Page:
Some of the stations other teachers presented included: pollination of flowers from bees, student inventions, bee body parts, recycled material instruments, local fish (NM Cutthroat trout), magnet experiments, etc. 
Last year, my students presented about critically endangered animals (they researched them and wrote reports about them).  They created a stop motion video about how to help endangered animals.  When students learn about a problem they tend to want to solve it.  I love that because it gets us started on activism and global/local citizenship.  The video we created last year can be found by clicking the picture below.
Next year, I am sure we will change and improve more.  Although, each year has felt successful because students learned a lot, gained skills in presenting to others, and improved their confidence.  

Have a great June!!!

Saturday, April 29, 2017

STEM Learning and 3D Printing

My students and their 3rd grade buddies worked on solving real life problems using the engineering and design process.  Some were wishing to help homeless, some to help animals, and some wanted to help citizens get in contact with the government faster.  They worked as teams to come up with the designs.  They drew their ideas on graph paper and changed the designs after discussions about its effectiveness.

Then, the students were able to take their designs and turn them into 3 dimensional creations using gears, K'Nex, magnetic blocks, etc.  I took pictures of the creations and had the students explain their vision to me.

Next, the student group creations were 3D printed by my husband and myself.  Click on the first picture below to see a short video on it printing.

When the prints were complete, I brought them to school for the groups to see.  They had a good time seeing how they turned out.  We had discussions about whether it looked like what they imagined and how they could have better explained or been more detailed in their design to assist the 3D printing process.

The students then completed an Engineering and Design process rubric.  They were very honest and one of the areas that many of them felt they needed continued work on was "I cooperated with others."  
I used the resource below from Kristin Jones of Elementary Inquiry.
Engineering and Design Process Rubric and Student Self Eva 
Our next and final step will be to have the students present their ideas to other students and write an advertisement for their invention.  Then we will display the creations in the school for others to see.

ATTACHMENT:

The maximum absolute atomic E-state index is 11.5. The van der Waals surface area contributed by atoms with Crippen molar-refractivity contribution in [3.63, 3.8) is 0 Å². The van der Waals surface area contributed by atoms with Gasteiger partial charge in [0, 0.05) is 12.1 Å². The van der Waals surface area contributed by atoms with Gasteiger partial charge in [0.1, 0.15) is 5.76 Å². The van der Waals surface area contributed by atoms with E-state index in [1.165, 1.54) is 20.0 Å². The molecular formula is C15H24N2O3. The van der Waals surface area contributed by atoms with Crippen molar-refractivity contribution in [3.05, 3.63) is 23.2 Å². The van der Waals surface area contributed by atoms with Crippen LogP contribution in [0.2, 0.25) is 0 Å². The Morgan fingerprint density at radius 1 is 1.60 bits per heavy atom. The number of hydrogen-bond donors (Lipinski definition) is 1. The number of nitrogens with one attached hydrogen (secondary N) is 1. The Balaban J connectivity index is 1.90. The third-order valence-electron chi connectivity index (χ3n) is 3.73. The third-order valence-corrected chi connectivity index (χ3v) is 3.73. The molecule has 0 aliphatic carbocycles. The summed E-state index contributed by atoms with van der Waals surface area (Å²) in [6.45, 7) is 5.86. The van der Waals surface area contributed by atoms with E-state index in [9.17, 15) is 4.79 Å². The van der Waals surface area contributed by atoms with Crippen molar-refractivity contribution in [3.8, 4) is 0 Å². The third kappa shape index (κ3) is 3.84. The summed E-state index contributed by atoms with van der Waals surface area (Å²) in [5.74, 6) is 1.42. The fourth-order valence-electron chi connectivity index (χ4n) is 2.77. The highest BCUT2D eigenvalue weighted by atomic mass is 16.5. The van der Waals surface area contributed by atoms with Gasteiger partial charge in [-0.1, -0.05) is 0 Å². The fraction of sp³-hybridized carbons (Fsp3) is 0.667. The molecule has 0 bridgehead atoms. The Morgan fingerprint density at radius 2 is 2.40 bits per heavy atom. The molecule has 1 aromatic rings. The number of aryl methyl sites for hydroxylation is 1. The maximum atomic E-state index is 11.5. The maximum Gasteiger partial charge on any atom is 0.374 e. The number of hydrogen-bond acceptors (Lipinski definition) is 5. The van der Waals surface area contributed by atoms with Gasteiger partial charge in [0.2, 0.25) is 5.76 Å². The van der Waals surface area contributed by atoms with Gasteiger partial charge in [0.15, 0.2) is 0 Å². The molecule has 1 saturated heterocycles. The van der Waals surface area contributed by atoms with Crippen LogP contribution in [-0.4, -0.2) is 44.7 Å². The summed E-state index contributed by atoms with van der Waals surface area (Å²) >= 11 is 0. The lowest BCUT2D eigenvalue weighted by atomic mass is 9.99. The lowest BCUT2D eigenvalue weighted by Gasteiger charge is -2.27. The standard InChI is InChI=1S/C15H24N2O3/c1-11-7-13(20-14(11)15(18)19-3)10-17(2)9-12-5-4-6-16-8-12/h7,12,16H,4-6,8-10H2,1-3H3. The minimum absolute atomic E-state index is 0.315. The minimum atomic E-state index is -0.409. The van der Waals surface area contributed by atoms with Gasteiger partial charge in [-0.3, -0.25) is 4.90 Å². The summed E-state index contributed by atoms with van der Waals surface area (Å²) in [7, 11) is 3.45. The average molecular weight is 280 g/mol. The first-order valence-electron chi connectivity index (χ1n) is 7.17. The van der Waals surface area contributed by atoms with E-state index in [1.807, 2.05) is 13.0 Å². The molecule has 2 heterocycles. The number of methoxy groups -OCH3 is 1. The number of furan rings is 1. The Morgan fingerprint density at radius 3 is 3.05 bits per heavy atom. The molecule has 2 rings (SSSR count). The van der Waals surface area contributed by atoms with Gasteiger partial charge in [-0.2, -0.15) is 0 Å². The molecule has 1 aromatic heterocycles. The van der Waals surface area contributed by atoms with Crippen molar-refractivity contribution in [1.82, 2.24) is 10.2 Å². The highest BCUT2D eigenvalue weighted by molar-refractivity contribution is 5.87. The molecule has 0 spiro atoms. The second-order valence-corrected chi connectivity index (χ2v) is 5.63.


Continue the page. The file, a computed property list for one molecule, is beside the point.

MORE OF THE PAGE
With May almost here...we are gearing up for our 3rd annual STEM Festival.  My class still has a lot of work to do on our project and it will absorb a lot of our class time until it gets done.  I will post about it when it is complete.  
May your end of year festivities be awesome!

Saturday, January 28, 2017

Lego Transformation and ClassFlow

Part I
My kids came to school last Friday to find that it was a surprise classroom transformation.  If you don't know what that means, you need to follow Hope King and Kim Bearden from The Ron Clark Academy.  They are EVERYTHING!!!
My kids walked in to see me looking like this....
The room was decorated in Lego colors and in a way that would help transport my cute little mini-figs into the land of Lego!

There were lots of ewwwws and ahhhhs.  I heard the phrases "This was is the best day ever!" and "I love this!" a lot.  It made my day.  I had a lot planned and a big need for serious rules.
When you go about a day like this, especially for young students, you have to be really tough.  I promise, the kids will still go home and say they had the best day...but you have to be very strict or you WILL lose control of the room and it will be a free for all with no learning.  Start off (just like the beginning of the year) super tough and loosen the reins as they perform better and better through the day.
I began by reminding the kids of my expectation, "If you can't handle the fun, you won't get to do the fun."
I give super boring packets to those who get too loud at inappropriate times, who lose control of their bodies, who talk while the speaker is talking, or who ignore my directions.  It usually only takes once for my students to figure out that I mean business.
I always have a new cheer/chant to go with the day.  A call and response that connects with what we are doing.  I do that for the holidays too, why fight what they are excited about...use it to your advantage.